Introduction

Radiotherapy is the standard treatment after breast conserving surgery reducing the risk of local failure and improving overall survival in patients with breast cancer [14]. The most common fractionation schedule is 50 Gy in 25 fractions delivered over five weeks [5]. In the past years four large randomized hypofractionation trials with up to 10 years follow-up data showed equal results in terms of outcome and toxicity compared to the standard regime (Table 1) [610]. The Canadian trial and START B trial used a pragmatic regime of 42.5 Gy and 40.05 Gy in 16 or 15 fractions of 2.66 and 2.67 Gy, respectively. This was delivered five times a week adding up to about 3 weeks of therapy. In START A trial prescription dose of 39 Gy/41.6 Gy in 13 fractions 3×/week (single dose: 3/3.2 Gy) was applied in 5 weeks in order to keep the total treatment time comparable with the standard arm of 50 Gy in 5 weeks. The recurrence rate for the patients treated with 39 Gy in 13 fractions was slightly higher however not statistically significant compared to the control group. The experimental arms of START A and B have not been tested against each other in randomized trials. The START B regime holds the advantage of a short treatment time of 3 weeks.
Table 1

Literature review: randomized studies with different hypofractionation schedules in breast cancer patients, LR = local recurrence, CTx = chemotherapy, RT ln = periclavicular radiotherapy of lymph nodes, *not randomized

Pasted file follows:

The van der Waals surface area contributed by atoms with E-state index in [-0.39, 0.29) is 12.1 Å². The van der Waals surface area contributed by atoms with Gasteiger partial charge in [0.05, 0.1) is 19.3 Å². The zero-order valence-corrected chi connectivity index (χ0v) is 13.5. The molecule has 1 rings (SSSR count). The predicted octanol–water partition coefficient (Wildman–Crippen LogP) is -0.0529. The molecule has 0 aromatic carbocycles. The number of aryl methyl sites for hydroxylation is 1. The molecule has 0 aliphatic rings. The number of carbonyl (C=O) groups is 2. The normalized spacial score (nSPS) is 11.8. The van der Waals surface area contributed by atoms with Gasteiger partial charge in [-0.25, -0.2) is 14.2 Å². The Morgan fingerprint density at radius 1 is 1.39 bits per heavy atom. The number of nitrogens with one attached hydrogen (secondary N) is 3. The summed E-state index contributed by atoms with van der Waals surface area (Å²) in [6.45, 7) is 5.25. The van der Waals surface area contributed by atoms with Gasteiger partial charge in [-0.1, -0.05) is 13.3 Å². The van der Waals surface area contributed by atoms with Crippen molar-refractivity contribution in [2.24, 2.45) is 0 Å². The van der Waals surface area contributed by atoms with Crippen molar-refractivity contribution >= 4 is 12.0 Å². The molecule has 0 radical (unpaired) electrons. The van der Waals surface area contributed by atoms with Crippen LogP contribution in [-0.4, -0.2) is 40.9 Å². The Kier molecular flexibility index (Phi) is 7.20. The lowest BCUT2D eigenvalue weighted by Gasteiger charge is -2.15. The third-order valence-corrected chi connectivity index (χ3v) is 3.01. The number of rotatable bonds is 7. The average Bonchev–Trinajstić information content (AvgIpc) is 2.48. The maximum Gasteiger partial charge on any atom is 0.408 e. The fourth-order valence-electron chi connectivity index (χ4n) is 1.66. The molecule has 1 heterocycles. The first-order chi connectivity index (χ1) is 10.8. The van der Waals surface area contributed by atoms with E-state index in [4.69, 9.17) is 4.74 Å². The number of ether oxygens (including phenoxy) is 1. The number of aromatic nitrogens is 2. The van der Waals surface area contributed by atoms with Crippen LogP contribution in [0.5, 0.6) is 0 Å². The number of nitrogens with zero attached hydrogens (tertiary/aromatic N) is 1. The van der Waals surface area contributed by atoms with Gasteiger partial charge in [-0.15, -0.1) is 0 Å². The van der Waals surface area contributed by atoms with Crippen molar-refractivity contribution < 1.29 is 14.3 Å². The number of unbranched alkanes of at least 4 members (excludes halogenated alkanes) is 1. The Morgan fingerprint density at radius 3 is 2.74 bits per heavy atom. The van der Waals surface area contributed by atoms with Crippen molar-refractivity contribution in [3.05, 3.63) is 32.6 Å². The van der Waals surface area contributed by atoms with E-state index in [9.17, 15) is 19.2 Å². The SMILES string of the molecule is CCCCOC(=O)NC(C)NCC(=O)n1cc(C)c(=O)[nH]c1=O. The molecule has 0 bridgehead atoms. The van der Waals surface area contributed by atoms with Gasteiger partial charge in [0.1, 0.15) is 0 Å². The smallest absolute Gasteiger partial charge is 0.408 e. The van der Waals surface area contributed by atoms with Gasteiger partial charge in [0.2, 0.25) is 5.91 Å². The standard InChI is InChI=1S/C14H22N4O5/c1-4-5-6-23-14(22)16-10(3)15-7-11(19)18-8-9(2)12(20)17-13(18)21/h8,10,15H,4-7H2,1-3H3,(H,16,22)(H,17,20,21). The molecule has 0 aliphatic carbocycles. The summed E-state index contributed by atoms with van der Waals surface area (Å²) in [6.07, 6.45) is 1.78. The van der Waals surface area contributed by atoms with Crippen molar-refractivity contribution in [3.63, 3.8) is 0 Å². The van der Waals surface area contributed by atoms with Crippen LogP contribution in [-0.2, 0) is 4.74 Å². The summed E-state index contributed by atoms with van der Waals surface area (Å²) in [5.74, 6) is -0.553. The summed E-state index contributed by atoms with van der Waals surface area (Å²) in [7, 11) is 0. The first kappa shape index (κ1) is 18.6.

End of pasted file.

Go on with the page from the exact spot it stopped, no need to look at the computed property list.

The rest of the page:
Study

Pat.

FU (yrs)

Prescription dose in Gy (weeks)

LR

Induration

Teleangiectasia

Breast edema

Excellent or good cosmetic outcome

CTX

RT ln

Boost

Whelan “Ontario Trial” (2010) [7]

1234

10

25×2 = 50

6,7%

10.4%

  

71.3%

11%

0%

0%

  

16×2,66 = 42,5 (3)

6,2%

11.9%

  

69.8%

   

Yarnold (2005)

1410

10

25×2 = 50

12,1%

28.6%

13.8%

12.6%

 

14%

21%

75%

Owen (2006) [9]

“START Pilot study”

  

13×3,3 = 42,9 (5)

 

40.8%

14.3%

20.3%

   

(7×2 = 14 Gy)

  

13×3,0 = 39 (5)

9,6%

20.4%

8.6%

10.8%

    
    

14,8%

       

START A (2013) [8]

2236

10

25×2 = 50

6.7%

27.1%

7.2%

13.5%

 

35%

14%

61%

  

13×3,2 = 41,6 (5)

5.6%

28.2%

7.1%

11.8%

   

(5×2 = 10 Gy)

  

13×3,0 = 39 (5)

8.1%

21.6%

3.0%

7.3%

    

START B (2013) [8]

2215

10

25×2 = 50

5.2%

17.4%

5.8%

9.0%

 

22%

7%

43%

  

15×2,67 = 40 (3)

3.8%

14.3%